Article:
It seems that everyone but the dimwits running Fannie Mae into the ground understood intuitively that a poor risk for a mortgage cannot be made a better risk by charging a higher interest rate.
Here are some illustrations of the point. The graph below shows the relationship between expected rate of return and risk, called the market line, that separates the good investments from the bad investments.
The dot shows a subprime mortgage. The dot being below the market line indicates that it given its risk and return it is not a good investment. No rational investor would invest in it. The next graph shows the attempt to make it a good investment by increasing the interest rate; i. But the increase in the interest rate increases the risk of default, so the movement is from point 0 to point 2.
Given the increase risk the dot is even farther below the market line and is an even worse investment than at point 0. There is the experience of the junk bond market that collapsed once investors realized that the higher rate of interest on the junk bonds was not sufficient to compensate for their higher risk.
The presumption was that although there would be a higher default rate at the higher interest rates there would be some lenders large enough to pool these mortgages and even with their higher default rates make a higher rate of return. In the case of the junk bonds the higher interest rates were not enough higher to compensate for their higher risk and the junk bond market collapsed.
A similar sort of thing occurred with the subprime mortgages. Fannie Mae and Freddie Mac pooled the subprime mortgages and then created securities which were sold around the world. When the subprime borrowers defaulted on their mortgage payments that led to the real estate market being flooded with houses for sale.
The subsequent decline in housing prices then led even prime borrowers to walk away from mortgages where the mortgage debt exceeded the market value of the property.
Fannie Mae and Freddie Mac were inundated by default claims from the mortgage default insurance they had provided. When Fannie Mae and Freddie Mac were declared bankrupt by their managers there was an instantaneous loss in value for not only the subprime mortgages but also the prime mortgages.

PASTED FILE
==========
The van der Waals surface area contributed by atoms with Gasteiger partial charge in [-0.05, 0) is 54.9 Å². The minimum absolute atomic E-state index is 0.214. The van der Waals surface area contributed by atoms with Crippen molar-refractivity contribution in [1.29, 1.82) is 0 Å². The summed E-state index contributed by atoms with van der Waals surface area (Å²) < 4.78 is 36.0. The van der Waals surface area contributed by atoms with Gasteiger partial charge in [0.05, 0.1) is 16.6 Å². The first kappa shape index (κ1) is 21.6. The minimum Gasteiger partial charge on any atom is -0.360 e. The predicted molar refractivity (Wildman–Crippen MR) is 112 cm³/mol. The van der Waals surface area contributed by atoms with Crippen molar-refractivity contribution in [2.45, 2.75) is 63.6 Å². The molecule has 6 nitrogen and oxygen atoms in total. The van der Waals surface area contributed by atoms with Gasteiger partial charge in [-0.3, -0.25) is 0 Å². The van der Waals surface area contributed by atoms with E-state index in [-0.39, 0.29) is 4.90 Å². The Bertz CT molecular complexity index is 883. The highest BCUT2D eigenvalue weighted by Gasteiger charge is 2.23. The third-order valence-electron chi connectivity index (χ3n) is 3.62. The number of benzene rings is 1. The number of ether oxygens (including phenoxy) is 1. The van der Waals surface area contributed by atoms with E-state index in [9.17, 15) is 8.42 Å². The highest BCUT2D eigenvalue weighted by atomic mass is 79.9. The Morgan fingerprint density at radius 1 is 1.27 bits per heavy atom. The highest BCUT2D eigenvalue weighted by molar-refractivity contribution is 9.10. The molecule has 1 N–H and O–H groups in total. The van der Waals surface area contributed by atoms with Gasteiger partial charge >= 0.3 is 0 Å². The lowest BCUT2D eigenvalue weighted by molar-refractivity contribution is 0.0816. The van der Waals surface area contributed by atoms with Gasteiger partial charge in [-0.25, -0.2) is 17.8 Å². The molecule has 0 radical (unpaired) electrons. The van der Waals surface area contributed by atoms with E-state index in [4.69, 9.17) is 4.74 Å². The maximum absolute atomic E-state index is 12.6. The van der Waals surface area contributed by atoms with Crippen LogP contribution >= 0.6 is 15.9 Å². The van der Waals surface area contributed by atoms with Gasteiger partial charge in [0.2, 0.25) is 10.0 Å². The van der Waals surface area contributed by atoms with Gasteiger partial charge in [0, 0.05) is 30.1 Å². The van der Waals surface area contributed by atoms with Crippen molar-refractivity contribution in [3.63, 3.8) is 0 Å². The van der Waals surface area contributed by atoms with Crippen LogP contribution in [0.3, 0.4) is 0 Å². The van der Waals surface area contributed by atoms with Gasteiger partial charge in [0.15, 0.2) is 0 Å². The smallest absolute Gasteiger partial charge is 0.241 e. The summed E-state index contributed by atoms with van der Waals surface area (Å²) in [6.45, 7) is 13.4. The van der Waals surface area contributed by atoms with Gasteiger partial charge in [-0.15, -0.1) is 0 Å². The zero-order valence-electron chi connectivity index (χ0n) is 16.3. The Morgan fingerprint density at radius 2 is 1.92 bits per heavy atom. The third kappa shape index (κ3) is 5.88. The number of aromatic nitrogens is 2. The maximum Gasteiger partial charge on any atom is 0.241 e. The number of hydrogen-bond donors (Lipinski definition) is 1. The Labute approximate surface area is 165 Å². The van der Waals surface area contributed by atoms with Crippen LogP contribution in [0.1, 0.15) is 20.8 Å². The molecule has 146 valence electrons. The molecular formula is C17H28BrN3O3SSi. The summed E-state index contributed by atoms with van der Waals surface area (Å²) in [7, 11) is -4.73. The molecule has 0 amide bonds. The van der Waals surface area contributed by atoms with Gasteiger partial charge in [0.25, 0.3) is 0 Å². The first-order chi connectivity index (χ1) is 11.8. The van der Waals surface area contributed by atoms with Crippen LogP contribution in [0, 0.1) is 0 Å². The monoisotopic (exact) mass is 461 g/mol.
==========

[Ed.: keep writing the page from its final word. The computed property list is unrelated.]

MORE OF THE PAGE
Fannie Mae and Freddie Mac had provided default insurance on approximately one half of all American home mortgages. Thus the bankruptcy of Fannie Mae and Freddie Mac could have led to the bankruptcy of any major holder of mortgages or securities based upon mortgages. In Fannie Mae was turned into a private company in large part because Congress wanted to separate Fannie Mae from its own budget accounting.The subprime mortgage crisis, which guided us into the Great Recession, has many parties that can share blame for it.
For one, lenders were selling these as mortgage-backed securities. When these subprime borrowers began to default, so the narrative goes, the dominoes began to fall, eventually helping to send the entire mortgage market, U.S.
financial system, and global economy into crisis. Fulfillment by Amazon (FBA) is a service we offer sellers that lets them store their products in Amazon's fulfillment centers, and we directly pack, ship, and provide customer service for these products.
As a guest on Jay Leno's new show recently, Rush Limbaugh stated that the subprime mortgage crisis can be blamed on: Barney Frank, Chris Dodd, Bill Clinton and. The United States subprime mortgage crisis was a nationwide financial crisis, occurring between and , that contributed to the U.S.
recession of December – June   It was triggered by a large decline in home prices after the collapse of a housing bubble, leading to mortgage delinquencies and foreclosures and the .
By Calum Ross. Are you real estate rich and liquid capital poor? It’s a situation far too many home owners and real estate find themselves in these days.